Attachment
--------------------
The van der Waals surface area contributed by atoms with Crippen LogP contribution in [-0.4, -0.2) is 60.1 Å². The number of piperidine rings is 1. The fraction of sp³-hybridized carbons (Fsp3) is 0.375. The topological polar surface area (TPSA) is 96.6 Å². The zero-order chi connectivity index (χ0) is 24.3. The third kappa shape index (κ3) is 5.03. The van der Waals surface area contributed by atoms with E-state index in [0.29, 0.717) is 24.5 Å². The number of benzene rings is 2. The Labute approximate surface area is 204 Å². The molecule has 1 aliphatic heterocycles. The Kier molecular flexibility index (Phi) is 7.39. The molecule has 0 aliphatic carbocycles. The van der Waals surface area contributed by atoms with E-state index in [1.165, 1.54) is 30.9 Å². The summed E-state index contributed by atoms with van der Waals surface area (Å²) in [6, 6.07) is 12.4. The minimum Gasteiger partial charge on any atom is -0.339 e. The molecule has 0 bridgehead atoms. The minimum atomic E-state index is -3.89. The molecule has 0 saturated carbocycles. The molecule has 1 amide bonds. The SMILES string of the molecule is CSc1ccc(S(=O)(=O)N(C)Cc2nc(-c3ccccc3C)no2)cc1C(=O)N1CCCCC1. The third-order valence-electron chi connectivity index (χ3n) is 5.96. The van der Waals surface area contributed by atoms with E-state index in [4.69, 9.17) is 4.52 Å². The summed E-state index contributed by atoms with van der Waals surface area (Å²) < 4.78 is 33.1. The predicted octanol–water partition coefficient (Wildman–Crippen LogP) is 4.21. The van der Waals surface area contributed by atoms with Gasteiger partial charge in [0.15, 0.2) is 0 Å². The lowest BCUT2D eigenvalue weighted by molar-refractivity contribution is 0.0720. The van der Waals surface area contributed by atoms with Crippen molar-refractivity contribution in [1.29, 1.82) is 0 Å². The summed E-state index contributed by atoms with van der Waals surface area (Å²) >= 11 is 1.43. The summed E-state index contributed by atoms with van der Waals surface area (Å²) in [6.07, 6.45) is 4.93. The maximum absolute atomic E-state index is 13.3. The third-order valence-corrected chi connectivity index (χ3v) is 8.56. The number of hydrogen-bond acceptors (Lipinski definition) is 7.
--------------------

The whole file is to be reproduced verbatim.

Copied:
The van der Waals surface area contributed by atoms with Crippen LogP contribution in [-0.4, -0.2) is 60.1 Å². The number of piperidine rings is 1. The fraction of sp³-hybridized carbons (Fsp3) is 0.375. The topological polar surface area (TPSA) is 96.6 Å². The zero-order chi connectivity index (χ0) is 24.3. The third kappa shape index (κ3) is 5.03. The van der Waals surface area contributed by atoms with E-state index in [0.29, 0.717) is 24.5 Å². The number of benzene rings is 2. The Labute approximate surface area is 204 Å². The molecule has 1 aliphatic heterocycles. The Kier molecular flexibility index (Phi) is 7.39. The molecule has 0 aliphatic carbocycles. The van der Waals surface area contributed by atoms with E-state index in [1.165, 1.54) is 30.9 Å². The summed E-state index contributed by atoms with van der Waals surface area (Å²) in [6, 6.07) is 12.4. The minimum Gasteiger partial charge on any atom is -0.339 e. The molecule has 0 bridgehead atoms. The minimum atomic E-state index is -3.89. The molecule has 0 saturated carbocycles. The molecule has 1 amide bonds. The SMILES string of the molecule is CSc1ccc(S(=O)(=O)N(C)Cc2nc(-c3ccccc3C)no2)cc1C(=O)N1CCCCC1. The third-order valence-electron chi connectivity index (χ3n) is 5.96. The van der Waals surface area contributed by atoms with E-state index in [4.69, 9.17) is 4.52 Å². The summed E-state index contributed by atoms with van der Waals surface area (Å²) < 4.78 is 33.1. The predicted octanol–water partition coefficient (Wildman–Crippen LogP) is 4.21. The van der Waals surface area contributed by atoms with Gasteiger partial charge in [0.15, 0.2) is 0 Å². The lowest BCUT2D eigenvalue weighted by molar-refractivity contribution is 0.0720. The van der Waals surface area contributed by atoms with Crippen molar-refractivity contribution in [1.29, 1.82) is 0 Å². The summed E-state index contributed by atoms with van der Waals surface area (Å²) >= 11 is 1.43. The summed E-state index contributed by atoms with van der Waals surface area (Å²) in [6.07, 6.45) is 4.93. The maximum absolute atomic E-state index is 13.3. The third-order valence-corrected chi connectivity index (χ3v) is 8.56. The number of hydrogen-bond acceptors (Lipinski definition) is 7.